… and I presume that the elect are wending their way home from the “I do, I do, I do, I do, I DO believe in Darwin!” praise festival. Guitar chords, someone? I understand some Darwinists like to get folksy when fronting the message …
Why, exactly, they do believe in Darwin will be long debated by social historians. I’d just shrug and say “Darwin feeds their inner ape,” and – more practically – their many genteel endowments. The ol’ Brit toff understood that sort of thing precisely, if nothing else. He got rich off Wedgwood pottery.
Okay, well the (cue evil music!) Discovery Institute sent me this, about Wallace, Darwin’s co-theorist (remember, the theory could have been called Wallaceism, but Wallace was an abashed working man and a field biologist):
Intelligent Evolution: How Evolution’s Co-Founder Can Help Religious Believers Find Peace in the Evolution WarsBirmingham, AL – Just in time for “Evolution Weekend” (Feb. 11-13) when hundreds of churches will celebrate the birthday of Charles Darwin, a new Gallup poll shows that Americans are as divided as ever when it comes to Darwin’s theory of evolution.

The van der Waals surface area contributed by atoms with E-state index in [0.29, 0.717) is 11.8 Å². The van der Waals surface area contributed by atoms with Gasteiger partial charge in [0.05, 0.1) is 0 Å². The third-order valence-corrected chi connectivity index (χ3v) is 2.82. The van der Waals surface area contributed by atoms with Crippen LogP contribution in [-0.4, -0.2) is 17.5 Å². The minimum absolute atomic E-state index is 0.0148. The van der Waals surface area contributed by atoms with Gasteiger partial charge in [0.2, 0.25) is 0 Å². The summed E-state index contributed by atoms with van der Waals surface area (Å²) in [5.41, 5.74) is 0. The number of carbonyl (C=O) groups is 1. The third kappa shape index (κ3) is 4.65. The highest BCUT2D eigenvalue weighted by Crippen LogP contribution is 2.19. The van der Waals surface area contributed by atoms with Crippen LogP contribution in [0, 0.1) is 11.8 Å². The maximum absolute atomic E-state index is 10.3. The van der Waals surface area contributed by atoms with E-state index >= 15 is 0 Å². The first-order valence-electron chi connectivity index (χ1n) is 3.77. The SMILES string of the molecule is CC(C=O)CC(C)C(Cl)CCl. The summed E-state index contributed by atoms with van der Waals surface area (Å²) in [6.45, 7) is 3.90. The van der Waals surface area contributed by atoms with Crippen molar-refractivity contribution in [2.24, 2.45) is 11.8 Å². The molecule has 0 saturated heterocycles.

But University of Alabama at Birmingham professor Michael Flannery hopes that a new book and educational website will help convince people that evolution and religion need not be in conflict after all.
The key, according to Flannery, is to disentangle evolution from Darwin’s view of the history of life as an undirected process and to embrace the alternative vision articulated by evolution’s co-founder, Alfred Russel Wallace.
Long acknowledged as the co-discoverer of natural selection, Wallace had a sharply different take on evolution than Darwin, one that might have prevented current hostility between faith and science according to Flannery.
“Darwin insisted that evolution is an undirected process,” says Flannery, “which set up the toxic conflict between evolution and faith that we see today. Wallace, on the other hand, came to believe that evolution is purposeful and required intelligent design.”
Actually, peace to Discovery Institute, there is no “toxic conflict” between evolution and faith.
Many “Churches That Nobody Goes to Any More” (in the words of a friend) are into their inner ape. Surviving churches are not. This I didn’t need to be an Institute to figure out. Just yer hack on the desk. Always glad to help.